For me, this is a crime of immense proportions.
I want to be happy. It occurs to me this isn’t a childish pursuit. It’s the pursuit of real personal power.
I follow a blog by Dr. Sharon Blackie, who is a writer, psychologist and mythologist. I’m reading one of her books, The Long Delirious Burning Blue, which has a passionate delicacy I haven’t experienced in a new read for a long time.
Dr. Blackie recently returned to the place she calls home in Connemara, Ireland, and her last couple of blog posts are about taking a walk with her dogs on the land that she loves.
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That’s all. Taking walks. She posts pictures of the lochs, a stream, the bog and the mountain. There are pictures of her dogs, and I imagined wet, muddy paws and soft black and white coats tangled with leaves and stems. I think these posts are among the most joyful and powerful things I’ve ever read, not because Dr. Blackie is an extraordinary scholar and writer, which she is, but because she writes as a woman who’s come home to the place she belongs after a long time away. Her delight and reverence for the land and the life it supports radiate from every word and picture.
That’s how I feel this week, but my homecoming is internal rather than external.
I’m familiar with some of my terrain. Over the years, I’ve learned some of what I am. Always, though, there have been caverns, edges and deep forest I haven’t explored. Perhaps I knew all of myself before my memory in this lifetime begins, but if so, I’ve forgotten.
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This week I’m a wanderer, an explorer, a solitary traveler in my own psyche. I leave my well-worn internal paths to roam under trees. I follow the sound of water. I read my own spoor and run my hands over moss-covered rocks. I hunt in vernal pools for singing frogs the size of my toes. I wade through bogs of memory, getting my feet muddy and losing my shoes.
I’ve found old, abandoned structures smelling of rot and damp where birds nest and bats cluster. I’ve stumbled upon shallow graves where, once upon a time, I discarded and abandoned parts of myself. I’ve tripped over fallen idols, are now covered in a lacy blanket of ferns, found forgotten altars and pulled mats of dead leaves out of fountains I haven’t seen in years so clear water can flow again.
I’ve found shed skins whispering and rustling with memory, nearly invisible overgrown paths, and ruts and scars from old burns, floods and landslides.
I suddenly remember the happy feeling of waking early in the morning and going straight outside. I release myself from the expectation that I’ll work well in the last third of the day, a thing I’ve never in my life been able to pull off. I listen to music I love. I read what interests and moves me. I write lists and journal entries, blog posts and edits for my book.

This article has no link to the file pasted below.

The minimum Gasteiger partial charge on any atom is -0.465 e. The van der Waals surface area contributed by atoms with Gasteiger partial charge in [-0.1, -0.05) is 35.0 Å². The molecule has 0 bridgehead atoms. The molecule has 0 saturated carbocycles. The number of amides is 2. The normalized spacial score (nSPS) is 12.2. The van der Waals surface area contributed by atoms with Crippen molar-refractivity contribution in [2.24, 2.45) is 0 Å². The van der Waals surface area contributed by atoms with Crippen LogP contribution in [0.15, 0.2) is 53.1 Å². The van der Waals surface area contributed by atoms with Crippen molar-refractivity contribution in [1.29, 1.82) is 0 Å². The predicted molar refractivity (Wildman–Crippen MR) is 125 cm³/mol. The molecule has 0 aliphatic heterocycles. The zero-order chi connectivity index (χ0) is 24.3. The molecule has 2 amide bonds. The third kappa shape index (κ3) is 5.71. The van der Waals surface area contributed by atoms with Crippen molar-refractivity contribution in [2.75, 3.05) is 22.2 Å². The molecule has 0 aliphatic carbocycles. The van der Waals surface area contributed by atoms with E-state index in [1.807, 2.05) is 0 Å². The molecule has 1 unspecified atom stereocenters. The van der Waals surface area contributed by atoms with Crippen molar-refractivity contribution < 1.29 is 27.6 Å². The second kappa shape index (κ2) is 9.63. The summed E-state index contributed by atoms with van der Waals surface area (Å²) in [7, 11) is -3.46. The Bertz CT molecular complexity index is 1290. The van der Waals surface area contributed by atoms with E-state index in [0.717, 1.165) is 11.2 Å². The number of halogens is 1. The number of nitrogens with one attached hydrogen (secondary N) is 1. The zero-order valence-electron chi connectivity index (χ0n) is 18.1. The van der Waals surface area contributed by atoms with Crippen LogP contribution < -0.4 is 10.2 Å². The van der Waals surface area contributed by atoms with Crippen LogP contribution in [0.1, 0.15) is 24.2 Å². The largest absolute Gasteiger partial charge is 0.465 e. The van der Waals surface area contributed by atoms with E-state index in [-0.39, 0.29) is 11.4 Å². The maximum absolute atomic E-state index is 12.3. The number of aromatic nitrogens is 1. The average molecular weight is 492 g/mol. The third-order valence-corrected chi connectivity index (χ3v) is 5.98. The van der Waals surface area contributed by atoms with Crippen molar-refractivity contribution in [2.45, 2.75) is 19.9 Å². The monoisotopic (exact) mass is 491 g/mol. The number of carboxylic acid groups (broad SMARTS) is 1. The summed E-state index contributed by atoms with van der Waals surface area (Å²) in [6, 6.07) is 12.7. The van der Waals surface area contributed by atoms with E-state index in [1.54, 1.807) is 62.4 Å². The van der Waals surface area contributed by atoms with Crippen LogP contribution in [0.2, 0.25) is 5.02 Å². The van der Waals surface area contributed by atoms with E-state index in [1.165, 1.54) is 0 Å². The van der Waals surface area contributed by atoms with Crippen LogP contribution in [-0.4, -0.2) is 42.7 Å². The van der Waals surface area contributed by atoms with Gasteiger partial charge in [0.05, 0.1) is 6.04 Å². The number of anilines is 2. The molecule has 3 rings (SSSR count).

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Like Dr. Blackie’s dogs, I follow what catches my attention. I move along scent trails, noting the passage of all my selves, spiraling from what I’ve been to what I’ll become and back again. I dance from thought to thought, from word to word, from dream to dream. I cast myself into a wider pattern of life.
It’s not that I don’t want to do anything. On the contrary, I want to do a hundred things. I want to do much more than I did when I was structuring my time and energy around my job. I can hardly wait to get out of bed and see what the day brings. I want to play outside, take care of tasks inside, read, write, watch the birds at the feeders, stretch, dance, swim, listen to music, make a list and check things off, be present in my relationships, make new friends, pursue intriguing new connections, earn money joyfully, and see how much I can want and how gloriously I can dream.
I’ve written about leaving home before, and in that post I wrote that in some counterintuitive way leaving my old external home in Colorado allowed me to begin to finally come home to myself internally and reclaim my power. I’ll never think of home solely as a one-dimensional place in the world again. Home is not just a house, not just a beloved landscape, but the place where my dearest friend, my most passionate lover and my most loyal companion reside, along with my deepest power. Home is my own wide-flung arms, my own pulse and breath, my own joy. Home is me, myself.
Somewhere along the way, we forgot that the most important things are also the simplest. There’s great power in being happy. If happy is missing, life is muted and apathetic at best. This is when the power of boredom and the power to quit come to our aid. This is when choice becomes something we must fight to reclaim as if our lives depend on it … because they do.
Claiming the power of happy. My daily crime.